FIG. 2A, a partially cut away and sectioned view taken along line 2A--2A of FIG. 2 showing detail of the hole filled with pavement repair material;
FIG. 3, a perspective view like FIGS. 1 and 2 with a layer of tar put down overlay covering the pavement material fill in the pavement hole and extended outward beyond the hole's peripheral edge;
FIG. 3A, a partially cut away and sectioned view taken along line 3A--3A of FIG. 3 showing additional tar layer overlay extended beyond the hole edge;
FIG. 4, a perspective view like FIGS. 1, 2 and 3 with a water tight material such as tar paper, an asphalt or tar coated fiberglass sheet material, or even vinyl flooring material cut to a cross sectional area slightly less than the area of the layer of tar previously laid down; and,
FIG. 4A, a partially cut away and sectioned view taken along line 4A--4A of FIG. 4 showing additional hole repair detail with water tight sealing sheet positioned in place of the layer of tar previously laid down.
Referring to the drawings:
The hole 10 in pavement 11 (a concrete or asphalt pavement) as shown in FIGS. 1 and 1A has been cleaned of loose material from the hole (or pot hole) now conditioned to receive pavement repair material fill 12 as shown in FIGS. 2 and 2A. After compaction of the pavement repair material fill 12, a hot mix (used in good weather) or a cold mix (used in bad weather) of asphalt paving repair material used to fill a hole in existing pavement 11, a coating or layer of tar 13 is put down overlay covering the asphalt fill 12 in the pavement hole 10 as shown in FIGS. 3 and 3A. Please note that pavement holes (pot holes) are not necessarily straight vertical sided holes such as with hole 10, that has been cleaned and shaped to that state for repair, but may also be slope edged as long as they have been cleaned of loose deteriorated paving material. The coating or layer of tar 13 is applied over the entire top of pavement repair material fill 12 and edgewise outward beyond the peripheral edge some four inches or more in every direction so that the tar layer is, transversely, approximately eight inches larger than the hole 10 and pavement repair fill 12. A sheet of material 14 from the class of materials including: roofing tar paper, an asphalt or tar impregnated fiberglass coating material, or even a linoleum or vinyl flooring material cut to slightly less area than, and to the same shape of, the tar layer 13 previously laid down (please refer to FIGS. 4 and 4A). This water tight construction over asphalt fill (or other paving material fill) repaired pavement holes (pot holes), in keeping water out of patched repaired areas, greatly aids in new repair standing up to heavy traffic and also thereby greatly extends patch life running to many years.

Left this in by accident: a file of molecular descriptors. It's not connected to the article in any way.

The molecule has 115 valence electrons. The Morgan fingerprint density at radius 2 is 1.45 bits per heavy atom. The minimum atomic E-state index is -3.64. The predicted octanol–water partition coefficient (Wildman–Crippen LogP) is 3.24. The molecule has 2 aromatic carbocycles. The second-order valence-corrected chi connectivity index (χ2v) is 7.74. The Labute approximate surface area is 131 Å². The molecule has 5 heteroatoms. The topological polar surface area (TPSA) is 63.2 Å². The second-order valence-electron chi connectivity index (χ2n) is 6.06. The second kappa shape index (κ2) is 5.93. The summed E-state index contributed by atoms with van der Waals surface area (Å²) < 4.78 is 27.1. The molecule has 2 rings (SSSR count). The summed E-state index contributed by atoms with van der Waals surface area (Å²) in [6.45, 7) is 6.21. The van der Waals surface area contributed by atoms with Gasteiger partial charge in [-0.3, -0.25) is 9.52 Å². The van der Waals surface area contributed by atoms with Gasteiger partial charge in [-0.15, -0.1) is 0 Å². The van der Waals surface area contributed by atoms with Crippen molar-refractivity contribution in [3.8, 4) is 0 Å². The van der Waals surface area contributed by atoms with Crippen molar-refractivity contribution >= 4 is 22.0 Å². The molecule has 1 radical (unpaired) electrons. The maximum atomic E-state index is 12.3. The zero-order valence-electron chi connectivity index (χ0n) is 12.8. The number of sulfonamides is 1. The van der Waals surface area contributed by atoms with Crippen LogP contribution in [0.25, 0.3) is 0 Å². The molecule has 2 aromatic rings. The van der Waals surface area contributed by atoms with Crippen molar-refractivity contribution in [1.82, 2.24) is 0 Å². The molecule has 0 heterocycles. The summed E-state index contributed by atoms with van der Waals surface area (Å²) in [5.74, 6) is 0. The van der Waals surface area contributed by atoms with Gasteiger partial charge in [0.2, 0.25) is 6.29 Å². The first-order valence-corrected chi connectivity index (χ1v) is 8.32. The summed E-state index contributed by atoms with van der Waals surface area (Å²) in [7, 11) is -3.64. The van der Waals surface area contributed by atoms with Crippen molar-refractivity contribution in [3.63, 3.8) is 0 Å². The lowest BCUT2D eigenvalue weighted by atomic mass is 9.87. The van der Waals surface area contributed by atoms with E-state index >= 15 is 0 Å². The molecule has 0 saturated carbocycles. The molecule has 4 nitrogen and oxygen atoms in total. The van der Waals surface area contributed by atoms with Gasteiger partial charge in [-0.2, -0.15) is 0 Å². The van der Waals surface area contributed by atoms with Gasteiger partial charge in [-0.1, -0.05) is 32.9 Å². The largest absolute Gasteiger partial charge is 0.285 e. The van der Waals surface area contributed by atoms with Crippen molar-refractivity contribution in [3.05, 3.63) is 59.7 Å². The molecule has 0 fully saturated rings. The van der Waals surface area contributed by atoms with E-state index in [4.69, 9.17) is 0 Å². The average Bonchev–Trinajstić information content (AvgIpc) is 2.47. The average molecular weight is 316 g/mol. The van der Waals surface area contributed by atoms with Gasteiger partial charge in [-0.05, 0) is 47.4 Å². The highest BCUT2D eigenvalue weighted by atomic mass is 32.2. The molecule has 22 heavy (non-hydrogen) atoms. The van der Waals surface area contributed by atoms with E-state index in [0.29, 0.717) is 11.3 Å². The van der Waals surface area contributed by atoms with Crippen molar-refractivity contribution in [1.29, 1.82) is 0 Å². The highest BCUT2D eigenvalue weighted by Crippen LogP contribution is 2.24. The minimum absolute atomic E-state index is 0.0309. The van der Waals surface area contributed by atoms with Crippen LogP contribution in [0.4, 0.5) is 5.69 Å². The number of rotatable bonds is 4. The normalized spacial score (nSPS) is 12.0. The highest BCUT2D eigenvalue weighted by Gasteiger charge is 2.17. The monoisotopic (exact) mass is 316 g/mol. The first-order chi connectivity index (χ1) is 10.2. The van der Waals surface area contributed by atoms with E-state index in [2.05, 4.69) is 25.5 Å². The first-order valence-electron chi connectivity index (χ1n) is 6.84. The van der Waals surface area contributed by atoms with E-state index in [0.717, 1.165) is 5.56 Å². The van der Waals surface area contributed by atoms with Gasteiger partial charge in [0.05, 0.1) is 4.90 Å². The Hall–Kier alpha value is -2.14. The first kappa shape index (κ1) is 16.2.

Please note that the sheet of material 14 would generally be a woven material impregnated with plastic, asphalt or tar for long life structural integrity and waterproof tightness.
Whereas this invention has been described with respect to a single embodiment thereof, it should be realized that various changes may be made without departure from the essential contributions to the art made by the teachings hereof.
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|WO2000079054A1 *||Jun 14, 2000||Dec 28, 2000||Lynes Peter Arthur||Highway repair|
|U.S. Classification||404/69, 404/75|
|Sep 10, 1996||REMI||Maintenance fee reminder mailed|
|Feb 2, 1997||LAPS||Lapse for failure to pay maintenance fees|
|Apr 15, 1997||FP||Expired due to failure to pay maintenance fee|
Effective date: 19970205